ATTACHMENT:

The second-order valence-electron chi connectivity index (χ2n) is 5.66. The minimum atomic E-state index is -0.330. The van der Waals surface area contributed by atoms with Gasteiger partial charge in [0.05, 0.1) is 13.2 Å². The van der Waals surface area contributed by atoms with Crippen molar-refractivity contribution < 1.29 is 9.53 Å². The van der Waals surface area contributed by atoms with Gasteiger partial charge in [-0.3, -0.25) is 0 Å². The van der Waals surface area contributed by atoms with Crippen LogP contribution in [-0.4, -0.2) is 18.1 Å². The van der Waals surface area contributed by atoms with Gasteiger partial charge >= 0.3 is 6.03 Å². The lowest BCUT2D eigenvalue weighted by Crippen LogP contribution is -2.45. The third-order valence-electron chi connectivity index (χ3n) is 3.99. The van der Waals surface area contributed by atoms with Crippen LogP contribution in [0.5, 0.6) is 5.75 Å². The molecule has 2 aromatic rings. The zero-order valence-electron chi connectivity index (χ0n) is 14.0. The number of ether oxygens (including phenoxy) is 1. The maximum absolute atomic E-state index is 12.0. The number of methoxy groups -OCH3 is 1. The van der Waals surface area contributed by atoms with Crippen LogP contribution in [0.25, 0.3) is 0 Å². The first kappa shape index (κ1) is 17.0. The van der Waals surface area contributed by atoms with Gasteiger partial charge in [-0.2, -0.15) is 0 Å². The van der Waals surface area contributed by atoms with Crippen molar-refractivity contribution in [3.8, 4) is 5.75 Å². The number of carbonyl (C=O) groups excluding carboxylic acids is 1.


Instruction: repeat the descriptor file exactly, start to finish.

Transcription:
The second-order valence-electron chi connectivity index (χ2n) is 5.66. The minimum atomic E-state index is -0.330. The van der Waals surface area contributed by atoms with Gasteiger partial charge in [0.05, 0.1) is 13.2 Å². The van der Waals surface area contributed by atoms with Crippen molar-refractivity contribution < 1.29 is 9.53 Å². The van der Waals surface area contributed by atoms with Gasteiger partial charge in [-0.3, -0.25) is 0 Å². The van der Waals surface area contributed by atoms with Crippen LogP contribution in [-0.4, -0.2) is 18.1 Å². The van der Waals surface area contributed by atoms with Gasteiger partial charge >= 0.3 is 6.03 Å². The lowest BCUT2D eigenvalue weighted by Crippen LogP contribution is -2.45. The third-order valence-electron chi connectivity index (χ3n) is 3.99. The van der Waals surface area contributed by atoms with Crippen LogP contribution in [0.5, 0.6) is 5.75 Å². The molecule has 2 aromatic rings. The zero-order valence-electron chi connectivity index (χ0n) is 14.0. The number of ether oxygens (including phenoxy) is 1. The maximum absolute atomic E-state index is 12.0. The number of methoxy groups -OCH3 is 1. The van der Waals surface area contributed by atoms with Crippen LogP contribution in [0.25, 0.3) is 0 Å². The first kappa shape index (κ1) is 17.0. The van der Waals surface area contributed by atoms with Gasteiger partial charge in [-0.2, -0.15) is 0 Å². The van der Waals surface area contributed by atoms with Crippen molar-refractivity contribution in [3.8, 4) is 5.75 Å². The number of carbonyl (C=O) groups excluding carboxylic acids is 1.